Readers, a question.

I think this is a bit of a first, explicitly asking for what you guys (and in this case I’m particularly interested in what the male IDed among you think) think about a representation of masculinity.

Back in March (about here) I posted a video of a Dove commercial that aired at the Superbowl. I was a little on the fence as to whether or not I was offended by it; whether it was prescriptive of identity, or satirising it (not that these things are exclusive).

My question to you, my male ID’ing readers is, do you find this advertisement offensive? And if so how?

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5 Comments on “Readers, a question.”

  1. Nick Says:

    Not troubled by it at all …. a little fluffy & sort of funny, but not offensive.

  2. Ampersand Says:

    Definitely prescriptive of identity. I wouldn’t say that I was “offended” by it, because that would imply that I care about it much more than I do. But it’s a commercial endorsing sexist norms of masculinity, in service to a product that no one needs (can’t both sexes use the same soap?).

  3. Margo S. Says:

    As a female who has been involved in health policy for a long time and in men’s health for about 5 years, I have to admit some affection for this ad because…well, because of the humorous (and, I thought, pretty fair) way it portrays, in nanoseconds, the various roles that men play and the challenges they face in doing so. What is the alternative? What would a commercial look like that did not endorse sexist norms of masculinity?

    As for whether both sexes can use the same products: my macho Aussie focus group of 1 says that it’s all about the fragrance: the women’s stuff (e.g, spray deoderant) is too flowery. But he’d be happy with generic brands as long as the scent was OK.

  4. Daniel Mang Says:

    I see the first part of it as satire. But that’s evidently not the way it’s meant to be understood, this is just flexible masculinism. The film tells you two things: You have to go through this, there is no alternative. And you can come out of it more or less unscathed, and have reason to be proud you did it. Both not true, and politically reactionary statements, in my mind. And then, once you have done your duty, once you are mature and have successfully adapted to masculine existence, you could ease up a little and start taking care of yourself more. This I see as recuperation of a potentially progressive critique of old style provider masculinity in the interest of consumerism: men can be a bit sensitive now and caring about your skin is no longer just a fag thing, so let’s sell them some cosmetics.
    I am also annoyed by the implicit suggestion that the ideal middle-class smoothness and relaxedness the image of this ideal Dove man in the second part projects is attainable for everyone.
    The way I see it, elements of social critique have been recuperated here for the purpose of selling products. I am against private ownership of the means of production and all the rest of it, so I find all advertisement offensive. But when advertising twists and recuperates elements of dissatisfaction with society, in this case a prescriptive gender regime, using them to actually affirm the norm, I find that particularly offensive.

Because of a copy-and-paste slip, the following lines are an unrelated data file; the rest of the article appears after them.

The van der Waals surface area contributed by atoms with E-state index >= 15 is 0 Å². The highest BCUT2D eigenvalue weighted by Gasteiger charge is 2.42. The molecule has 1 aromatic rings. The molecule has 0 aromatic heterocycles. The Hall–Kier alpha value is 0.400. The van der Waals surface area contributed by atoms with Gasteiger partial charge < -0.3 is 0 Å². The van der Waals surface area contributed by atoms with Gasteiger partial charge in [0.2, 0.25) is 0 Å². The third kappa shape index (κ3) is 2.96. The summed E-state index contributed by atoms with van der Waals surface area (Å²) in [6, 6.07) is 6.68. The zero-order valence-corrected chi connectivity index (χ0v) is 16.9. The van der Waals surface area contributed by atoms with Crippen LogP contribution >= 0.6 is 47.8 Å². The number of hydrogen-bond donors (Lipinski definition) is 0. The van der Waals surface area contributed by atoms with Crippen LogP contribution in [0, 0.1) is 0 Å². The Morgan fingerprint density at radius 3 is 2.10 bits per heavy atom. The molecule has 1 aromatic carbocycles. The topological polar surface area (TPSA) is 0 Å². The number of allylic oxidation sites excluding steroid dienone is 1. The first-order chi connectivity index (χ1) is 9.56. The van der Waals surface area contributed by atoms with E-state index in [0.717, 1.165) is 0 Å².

So, I object to this piece because of its reactionary message about the necessity and possibility of adapting to norms of masculinity, because of its consumerist and depoliticizing recuperation of unease with classic masculinity and its positing of a middle class norm. And I hate it simply because it is advertising.

  5. popupsncockups Says:

    Hi, I am a, suppose masculine gay man(mickey maguire shameless) is closest, estate is almost identical to where i grew up, the thing about the ad and my type of masculine, is that although it’s lad attitude, we are very into cleanliness, personal hygiene is top of the list, and these kind of ads really do work amongst us lads, they have set us free really, because we are openly allowed to be vain, these kind of ads have been forcing the issue for us, if anything we are more masculine, same product, packaged slightly differently is necessary,lynx is very male, there are slight differences, a guy doesn’t want to be using same products as his partner, great for advertisers as well, twice the money, it works for everyone, gay men included, as we are also a necessary accessory for the straight guy, it’s become a way of saying to the world i am a sorted secure man, plus it looks good if he wants to chat a girl/woman up. male masculinity has radically changed but managed to keep hold of being a sexual male, personally i love it, my sexuality is also not the main thing, being gay working class is normal now i am not even referred to as gay first, i love it, masculine men have come of age.


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